Habitat and tiger conservation

At the Parambikulam tiger reserve, which supports diverse habitat types. Photo: ANANT ZANJALE
These super cats need tranquillity or, technically speaking, large inviolate expanses for resting, loafing, breeding and rearing their cubs. Photo: SANJAY KUMAR SHUKLA
Barasingha at Kanha. Special habitat improvement practices are needed for this species of deer. Photo: ANIRUDDHA DHAMORIKAR
The tiger is at the top of the ecological pyramid, with no predator of its own, but is threatened with a wide range of challenges. Photo: SANJAY KUMAR SHUKLA
The grasslands of Corbett also support mega-herbivores such as elephants. Photo: NIKHILESH TRIVEDI
The gaur, also known as the Indian bison, is a grazer and browser. Photo: ANANT ZANJALE
At the Namdapha tiger reserve, which is home to special Himalayan, Indo-Burmese and Indo-Chinese floral attributes. Photo: ANANT ZANJALE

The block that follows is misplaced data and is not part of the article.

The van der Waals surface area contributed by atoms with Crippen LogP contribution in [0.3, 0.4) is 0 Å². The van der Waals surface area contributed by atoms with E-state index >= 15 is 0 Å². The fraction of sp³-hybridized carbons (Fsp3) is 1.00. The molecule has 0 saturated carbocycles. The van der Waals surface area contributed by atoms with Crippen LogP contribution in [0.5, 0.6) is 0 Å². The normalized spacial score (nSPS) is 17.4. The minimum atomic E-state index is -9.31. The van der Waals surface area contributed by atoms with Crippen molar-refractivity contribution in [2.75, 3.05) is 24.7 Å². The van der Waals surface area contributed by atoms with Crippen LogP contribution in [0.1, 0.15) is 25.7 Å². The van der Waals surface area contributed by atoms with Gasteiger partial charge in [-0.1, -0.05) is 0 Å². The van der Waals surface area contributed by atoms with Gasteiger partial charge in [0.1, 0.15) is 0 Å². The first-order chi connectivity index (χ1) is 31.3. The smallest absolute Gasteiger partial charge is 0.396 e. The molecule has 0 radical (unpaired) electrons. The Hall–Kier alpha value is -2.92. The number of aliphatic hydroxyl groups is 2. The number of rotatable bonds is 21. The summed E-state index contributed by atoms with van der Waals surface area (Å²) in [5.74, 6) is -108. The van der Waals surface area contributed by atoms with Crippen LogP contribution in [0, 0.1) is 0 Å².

Tigers need a good prey base for their survival. Photo: SANJAY KUMAR SHUKLA
The sambar is an important prey species for the tiger. Photo: SUDHIR MISHRA
The hog deer was once a chief prey of the tiger at Corbett. Its population has drastically shrunk owing to habitat loss. Photo: NIKHILESH TRIVEDI
A deer herd crossing in Corbett, which is home to vast grasslands and well-distributed water. Photo: NIKHILESH TRIVEDI
An alpine meadow of Uttarkashi in Uttaranchal. It is also regarded as a semi-natural grassland. Photo: G.S. RAWAT
The hard ground barasingha. Photo: SUDHIR MISHRA